First, you need to be educated about options. “A lot depends on the health care available in your area and state laws. In West Los Angeles, if you want a Certified Nurse Midwife (CNM), you have to choose between a home birth, a birth clinic, or the midwifery services offered at UCLA” says Eyelle Sacher, a Certified Nurse Midwife and proprietor of Midwife of Santa Monica. “I’m applying for privileges at a private hospital, and if that goes through, I’ll be the only midwife on the west side to do a hospital delivery in a private practice setting. Debbie Frank, CNM used to deliver at St. John’s but she recently retired. The other midwives (most of them are not nurse midwives) do home births.”

What is your philosophy towards childbirth?

Is your philosophy towards childbirth a medical problem, where you want every test and piece of equipment possible, or a natural progression of a healthy woman? “Choosing which practitioner to use is obviously extremely personal, and starts with what kind of birth experience a mom/partner is looking to have. A holistic birth experience or a routine approach. If she were interested in more of a holistic approach, her choice would be a home birth or a birthing center. If she still wants no medication, but feels safer in a medical environment; or does want pain medication, a hospital is the way to go,” says Patty Moreno-Fletcher Labor & Post Partum Doula at Butterfly Babies NYC.

Furthermore, Laurie MacLeod, a certified nurse midwife at The Ohio State University Wexner Medical Center @OSUWexMed, says that, “for women who are considering natural childbirth or desire low intervention birth, a midwife can provide one on one support and research has demonstrated improved outcomes such as lower cesarean section rate, higher patient satisfaction and higher breastfeeding rates with midwifery care.”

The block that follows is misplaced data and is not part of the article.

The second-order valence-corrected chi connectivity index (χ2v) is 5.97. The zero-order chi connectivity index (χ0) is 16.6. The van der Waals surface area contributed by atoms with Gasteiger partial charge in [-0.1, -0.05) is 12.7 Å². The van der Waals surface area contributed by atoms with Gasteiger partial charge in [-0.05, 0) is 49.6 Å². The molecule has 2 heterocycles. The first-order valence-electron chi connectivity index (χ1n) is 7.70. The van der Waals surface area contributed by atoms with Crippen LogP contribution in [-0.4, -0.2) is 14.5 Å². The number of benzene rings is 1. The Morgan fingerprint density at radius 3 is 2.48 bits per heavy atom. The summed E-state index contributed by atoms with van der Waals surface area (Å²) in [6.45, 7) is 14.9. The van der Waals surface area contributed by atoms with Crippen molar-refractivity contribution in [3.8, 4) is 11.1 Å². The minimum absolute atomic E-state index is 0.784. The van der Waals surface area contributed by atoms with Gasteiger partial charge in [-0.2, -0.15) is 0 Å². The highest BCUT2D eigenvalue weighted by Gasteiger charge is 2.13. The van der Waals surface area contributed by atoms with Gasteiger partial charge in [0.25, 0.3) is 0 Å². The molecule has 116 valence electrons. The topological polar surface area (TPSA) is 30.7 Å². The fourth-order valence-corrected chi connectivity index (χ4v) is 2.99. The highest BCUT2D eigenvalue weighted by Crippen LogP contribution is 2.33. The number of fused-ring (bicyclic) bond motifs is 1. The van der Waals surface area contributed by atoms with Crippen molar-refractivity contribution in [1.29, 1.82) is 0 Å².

Low risk vs. high risk pregnancy. Who is qualified to treat?

If your pregnancy is considered low risk, this  group of women will have the most options available to them. But if your pregnancy is considered high-risk, Dr. Sameer Kumar, a gynecologist at, states that, “in the case of complications during delivery like obstructed labor, delayed descent and others, the chances of maternal morbidity are fairly high which cannot be managed even by trained midwives and shall need a specialist's care and management.”

But Sacher explains that sometimes, “pregnancies start off as low risk, and women may develop complications that make them higher risk. These situations can often be co-managed by a nurse midwife in collaboration with a physician.”

So you want a natural home birth, does insurance cover it?

Robin Elise Weiss sees the rise in the rates of home birth skewing towards middle class Caucasian women. And even though other countries have home birth as a viable option and covered care, in the U.S. it is not covered by their insurance.

To even the playing field, women need to challenge the insurance companies to create an even playing field when choosing home versus hospital or midwife or doctor. When giving birth, the first thing on your mind shouldn’t be strictly cost saving.

Why did you choose a midwife?

SAG award-winning actress, Alysia Reiner @alysiareiner, who is best known for her role playing Natalie “FIG” Figueroa, the tough as nails assistant warden, in the hit Netflix series Orange Is The New Black, chose a midwife because she believes that, “women's bodies are magic and really believe in trying to minimize the medicalization of birth. I felt safer with a midwife, that it was more likely that I would have the kind of birth I wanted: more personal, more natural, and more ...miraculous.”